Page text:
UPDATED 11:00 EDT / APRIL 30 2018


Google bumps up its cloud performance with Nvidia’s latest graphics chips

Google LLC’s public cloud is getting a little more oomph for more intensive workloads such as machine learning and high-performance computing with the launch today of a new batch of hardware accelerators from Nvidia Corp.

Hardware accelerators are used to boost the performance of systems beyond what regular computer processors can do. The most common forms of accelerators are graphics processing units such as those made by Nvidia, along with field-programmable gate arrays sold by companies such as Intel Corp. that can be reprogrammed on the fly for different workloads.

For the most intensive work, Google is touting Nvidia’s latest Tesla V100 GPUs, which are now available in beta test mode for customers in its us-west1, us-central1 and europe-west4 regions.

The new V100s can boost performance in deep learning and high-performance computing workloads by up to 40 percent in some cases, according to Google. They can also be used to power software containers, which are a more flexible development environment that enables applications to be built once and run anywhere.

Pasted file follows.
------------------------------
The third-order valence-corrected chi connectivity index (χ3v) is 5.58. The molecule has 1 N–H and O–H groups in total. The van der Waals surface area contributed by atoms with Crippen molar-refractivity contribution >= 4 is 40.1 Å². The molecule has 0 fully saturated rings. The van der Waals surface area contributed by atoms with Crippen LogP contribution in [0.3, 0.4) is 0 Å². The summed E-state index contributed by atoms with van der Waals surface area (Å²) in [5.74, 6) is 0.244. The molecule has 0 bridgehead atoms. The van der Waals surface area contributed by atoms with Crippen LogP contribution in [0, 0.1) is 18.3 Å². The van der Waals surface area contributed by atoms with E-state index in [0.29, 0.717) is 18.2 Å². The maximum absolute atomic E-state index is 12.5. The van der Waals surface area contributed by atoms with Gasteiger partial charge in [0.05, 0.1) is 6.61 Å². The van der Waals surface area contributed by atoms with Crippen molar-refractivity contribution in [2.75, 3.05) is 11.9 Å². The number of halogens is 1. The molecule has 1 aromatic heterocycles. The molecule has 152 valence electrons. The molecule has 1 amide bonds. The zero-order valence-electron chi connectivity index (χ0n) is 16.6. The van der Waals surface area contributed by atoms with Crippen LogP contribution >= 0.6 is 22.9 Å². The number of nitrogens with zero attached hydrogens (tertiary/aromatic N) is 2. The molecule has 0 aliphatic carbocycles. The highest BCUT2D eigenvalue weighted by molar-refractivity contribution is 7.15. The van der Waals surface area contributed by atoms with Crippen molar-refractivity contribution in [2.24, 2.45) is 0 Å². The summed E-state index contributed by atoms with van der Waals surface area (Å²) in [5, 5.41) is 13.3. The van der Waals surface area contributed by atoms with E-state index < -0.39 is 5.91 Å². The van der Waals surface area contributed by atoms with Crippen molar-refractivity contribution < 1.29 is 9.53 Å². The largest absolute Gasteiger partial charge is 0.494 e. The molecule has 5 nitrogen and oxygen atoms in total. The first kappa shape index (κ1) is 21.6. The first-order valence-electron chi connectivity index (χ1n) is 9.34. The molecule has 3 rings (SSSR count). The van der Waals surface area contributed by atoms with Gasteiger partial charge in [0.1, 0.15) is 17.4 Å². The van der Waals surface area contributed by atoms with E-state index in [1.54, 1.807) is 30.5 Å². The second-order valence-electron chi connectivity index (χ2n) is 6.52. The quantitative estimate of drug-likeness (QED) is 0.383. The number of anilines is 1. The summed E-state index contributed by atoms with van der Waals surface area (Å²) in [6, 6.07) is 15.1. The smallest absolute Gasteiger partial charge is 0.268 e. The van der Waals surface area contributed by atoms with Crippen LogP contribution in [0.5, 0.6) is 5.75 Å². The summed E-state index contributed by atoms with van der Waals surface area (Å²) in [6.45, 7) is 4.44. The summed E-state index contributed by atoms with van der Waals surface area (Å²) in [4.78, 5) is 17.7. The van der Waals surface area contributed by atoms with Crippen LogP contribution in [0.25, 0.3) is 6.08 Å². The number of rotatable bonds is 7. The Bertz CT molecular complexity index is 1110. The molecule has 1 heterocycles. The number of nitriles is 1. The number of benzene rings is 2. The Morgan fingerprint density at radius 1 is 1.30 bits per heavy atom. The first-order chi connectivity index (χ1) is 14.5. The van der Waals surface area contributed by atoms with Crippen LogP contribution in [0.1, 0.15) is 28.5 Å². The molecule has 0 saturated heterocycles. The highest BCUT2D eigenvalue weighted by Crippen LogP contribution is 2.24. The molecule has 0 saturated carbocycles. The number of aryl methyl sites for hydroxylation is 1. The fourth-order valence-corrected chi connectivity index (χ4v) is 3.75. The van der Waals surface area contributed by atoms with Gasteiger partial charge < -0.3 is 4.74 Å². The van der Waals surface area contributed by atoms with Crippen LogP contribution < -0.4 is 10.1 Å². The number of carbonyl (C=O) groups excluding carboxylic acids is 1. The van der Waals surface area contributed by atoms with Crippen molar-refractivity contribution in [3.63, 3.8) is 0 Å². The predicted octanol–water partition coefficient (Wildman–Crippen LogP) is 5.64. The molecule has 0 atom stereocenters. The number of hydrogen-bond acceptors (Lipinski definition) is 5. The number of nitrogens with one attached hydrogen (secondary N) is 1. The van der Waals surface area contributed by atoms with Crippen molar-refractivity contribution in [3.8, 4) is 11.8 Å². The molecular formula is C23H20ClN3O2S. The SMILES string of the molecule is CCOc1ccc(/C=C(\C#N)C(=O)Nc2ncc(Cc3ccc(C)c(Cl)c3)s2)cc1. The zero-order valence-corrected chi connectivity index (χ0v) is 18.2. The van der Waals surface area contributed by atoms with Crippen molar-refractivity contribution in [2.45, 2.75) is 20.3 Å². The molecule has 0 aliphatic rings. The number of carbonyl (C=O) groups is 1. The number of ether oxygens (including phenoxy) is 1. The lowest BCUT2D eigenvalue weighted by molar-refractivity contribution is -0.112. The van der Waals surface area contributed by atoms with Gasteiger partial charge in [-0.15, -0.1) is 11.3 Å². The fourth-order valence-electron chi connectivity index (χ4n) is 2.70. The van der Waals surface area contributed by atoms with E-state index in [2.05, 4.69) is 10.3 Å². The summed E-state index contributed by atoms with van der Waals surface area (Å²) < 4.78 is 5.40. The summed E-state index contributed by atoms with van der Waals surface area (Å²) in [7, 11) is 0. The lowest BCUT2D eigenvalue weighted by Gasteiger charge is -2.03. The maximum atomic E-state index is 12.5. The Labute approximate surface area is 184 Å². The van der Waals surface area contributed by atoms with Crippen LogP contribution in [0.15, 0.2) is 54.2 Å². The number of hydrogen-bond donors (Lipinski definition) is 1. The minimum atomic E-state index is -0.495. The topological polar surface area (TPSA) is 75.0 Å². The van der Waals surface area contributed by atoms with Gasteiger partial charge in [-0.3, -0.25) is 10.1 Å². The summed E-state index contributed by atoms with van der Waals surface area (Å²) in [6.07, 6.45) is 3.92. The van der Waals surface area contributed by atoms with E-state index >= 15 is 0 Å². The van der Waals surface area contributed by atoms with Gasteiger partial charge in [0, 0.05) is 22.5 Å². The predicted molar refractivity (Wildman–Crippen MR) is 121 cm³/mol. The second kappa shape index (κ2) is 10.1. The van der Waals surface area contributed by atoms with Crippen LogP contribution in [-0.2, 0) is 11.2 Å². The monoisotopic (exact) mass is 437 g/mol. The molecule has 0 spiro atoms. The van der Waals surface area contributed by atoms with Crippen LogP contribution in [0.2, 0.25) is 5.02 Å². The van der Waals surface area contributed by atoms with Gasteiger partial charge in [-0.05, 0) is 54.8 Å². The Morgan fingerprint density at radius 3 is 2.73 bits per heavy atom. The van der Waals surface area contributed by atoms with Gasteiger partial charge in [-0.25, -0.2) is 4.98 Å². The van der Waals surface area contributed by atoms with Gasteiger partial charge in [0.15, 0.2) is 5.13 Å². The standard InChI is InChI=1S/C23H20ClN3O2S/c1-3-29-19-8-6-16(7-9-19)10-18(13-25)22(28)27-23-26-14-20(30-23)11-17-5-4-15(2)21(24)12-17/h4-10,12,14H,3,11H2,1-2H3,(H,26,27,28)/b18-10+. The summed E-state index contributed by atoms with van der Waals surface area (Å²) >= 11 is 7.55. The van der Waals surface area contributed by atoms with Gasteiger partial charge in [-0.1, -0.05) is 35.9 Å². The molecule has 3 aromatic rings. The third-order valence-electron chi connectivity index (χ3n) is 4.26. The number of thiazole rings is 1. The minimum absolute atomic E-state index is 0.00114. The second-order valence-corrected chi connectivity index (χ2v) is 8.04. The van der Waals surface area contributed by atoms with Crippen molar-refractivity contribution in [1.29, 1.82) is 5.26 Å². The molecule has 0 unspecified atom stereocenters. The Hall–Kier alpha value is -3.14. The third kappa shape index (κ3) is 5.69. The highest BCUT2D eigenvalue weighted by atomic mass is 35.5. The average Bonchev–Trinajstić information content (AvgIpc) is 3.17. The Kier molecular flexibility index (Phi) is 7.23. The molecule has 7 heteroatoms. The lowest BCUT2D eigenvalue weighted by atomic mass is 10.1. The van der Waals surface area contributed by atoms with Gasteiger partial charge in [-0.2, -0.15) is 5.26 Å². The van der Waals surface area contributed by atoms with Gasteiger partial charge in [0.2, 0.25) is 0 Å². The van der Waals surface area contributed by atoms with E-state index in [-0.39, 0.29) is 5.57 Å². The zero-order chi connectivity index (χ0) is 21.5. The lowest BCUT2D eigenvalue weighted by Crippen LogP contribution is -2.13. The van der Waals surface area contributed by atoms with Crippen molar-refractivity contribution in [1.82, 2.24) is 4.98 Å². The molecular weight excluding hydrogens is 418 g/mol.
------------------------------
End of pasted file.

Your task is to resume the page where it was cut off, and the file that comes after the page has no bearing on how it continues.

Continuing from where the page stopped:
Google product managers Chris Kleban and Ari Liberman explained in a blog post how the V100s can be used with Kubernetes Engine, which is a cluster manager and orchestration system for running Docker containers. Google’s Cluster Autoscaler feature takes care of the heavy lifting, automatically creating nodes powered by the V100s and scaling them up or down as the workload demands.

The V100 GPUs are priced at $2.48 per hour for on-demand use and $1.24 per hour in the case of preemptible virtual machines, which are Google’s lowest-cost instances used for less pressing workloads.

As for those seeking more of a balance between cost and performance, the Nvidia P100 GPUs might be a better alternative. Now generally available in Google’s europe-west4, us-west1, us-central1, us-east1, europe-west1 and asia-east1 regions, the P100s provide lesser performance at a reduced cost.

Users can run up to four P100s with 96 vCPUs and 624 gigabytes of memory in a single virtual machine, Google said. The price is significantly cheaper, at just $1.46 per hour for on-demand use and 73 cents per hour for preemptible instances.

Image: Rawpixel/Pixabay

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